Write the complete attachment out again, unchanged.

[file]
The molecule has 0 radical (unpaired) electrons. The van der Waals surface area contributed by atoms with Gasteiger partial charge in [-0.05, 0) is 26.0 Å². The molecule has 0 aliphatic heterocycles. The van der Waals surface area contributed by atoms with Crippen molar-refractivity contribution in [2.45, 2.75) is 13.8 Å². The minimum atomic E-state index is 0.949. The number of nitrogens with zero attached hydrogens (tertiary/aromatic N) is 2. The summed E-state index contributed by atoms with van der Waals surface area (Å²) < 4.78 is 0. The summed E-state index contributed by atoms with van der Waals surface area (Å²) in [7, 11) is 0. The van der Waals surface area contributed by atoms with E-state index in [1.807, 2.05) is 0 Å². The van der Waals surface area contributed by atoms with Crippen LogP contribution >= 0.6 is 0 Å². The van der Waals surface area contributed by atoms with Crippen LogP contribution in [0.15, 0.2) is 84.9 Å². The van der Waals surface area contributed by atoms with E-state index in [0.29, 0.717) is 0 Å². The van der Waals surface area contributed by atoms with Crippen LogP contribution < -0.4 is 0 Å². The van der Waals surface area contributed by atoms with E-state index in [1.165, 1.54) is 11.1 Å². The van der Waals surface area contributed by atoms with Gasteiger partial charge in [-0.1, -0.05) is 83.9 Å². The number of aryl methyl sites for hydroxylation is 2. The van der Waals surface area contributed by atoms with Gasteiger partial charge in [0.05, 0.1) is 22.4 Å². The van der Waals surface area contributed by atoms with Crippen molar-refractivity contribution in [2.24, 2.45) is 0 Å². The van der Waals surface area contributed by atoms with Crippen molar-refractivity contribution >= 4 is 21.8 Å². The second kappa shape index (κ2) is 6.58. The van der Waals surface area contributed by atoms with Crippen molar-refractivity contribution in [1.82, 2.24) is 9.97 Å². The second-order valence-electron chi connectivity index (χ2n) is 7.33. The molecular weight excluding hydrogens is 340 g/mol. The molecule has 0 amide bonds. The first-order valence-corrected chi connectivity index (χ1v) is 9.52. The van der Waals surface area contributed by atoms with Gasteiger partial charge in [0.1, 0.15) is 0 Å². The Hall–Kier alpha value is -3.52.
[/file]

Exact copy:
The molecule has 0 radical (unpaired) electrons. The van der Waals surface area contributed by atoms with Gasteiger partial charge in [-0.05, 0) is 26.0 Å². The molecule has 0 aliphatic heterocycles. The van der Waals surface area contributed by atoms with Crippen molar-refractivity contribution in [2.45, 2.75) is 13.8 Å². The minimum atomic E-state index is 0.949. The number of nitrogens with zero attached hydrogens (tertiary/aromatic N) is 2. The summed E-state index contributed by atoms with van der Waals surface area (Å²) < 4.78 is 0. The summed E-state index contributed by atoms with van der Waals surface area (Å²) in [7, 11) is 0. The van der Waals surface area contributed by atoms with E-state index in [1.807, 2.05) is 0 Å². The van der Waals surface area contributed by atoms with Crippen LogP contribution >= 0.6 is 0 Å². The van der Waals surface area contributed by atoms with Crippen LogP contribution in [0.15, 0.2) is 84.9 Å². The van der Waals surface area contributed by atoms with E-state index in [0.29, 0.717) is 0 Å². The van der Waals surface area contributed by atoms with Crippen LogP contribution < -0.4 is 0 Å². The van der Waals surface area contributed by atoms with E-state index in [1.165, 1.54) is 11.1 Å². The van der Waals surface area contributed by atoms with Gasteiger partial charge in [-0.1, -0.05) is 83.9 Å². The number of aryl methyl sites for hydroxylation is 2. The van der Waals surface area contributed by atoms with Gasteiger partial charge in [0.05, 0.1) is 22.4 Å². The van der Waals surface area contributed by atoms with Crippen molar-refractivity contribution in [2.24, 2.45) is 0 Å². The van der Waals surface area contributed by atoms with Crippen molar-refractivity contribution >= 4 is 21.8 Å². The second kappa shape index (κ2) is 6.58. The van der Waals surface area contributed by atoms with Crippen molar-refractivity contribution in [1.82, 2.24) is 9.97 Å². The second-order valence-electron chi connectivity index (χ2n) is 7.33. The molecular weight excluding hydrogens is 340 g/mol. The molecule has 0 amide bonds. The first-order valence-corrected chi connectivity index (χ1v) is 9.52. The van der Waals surface area contributed by atoms with Gasteiger partial charge in [0.1, 0.15) is 0 Å². The Hall–Kier alpha value is -3.52.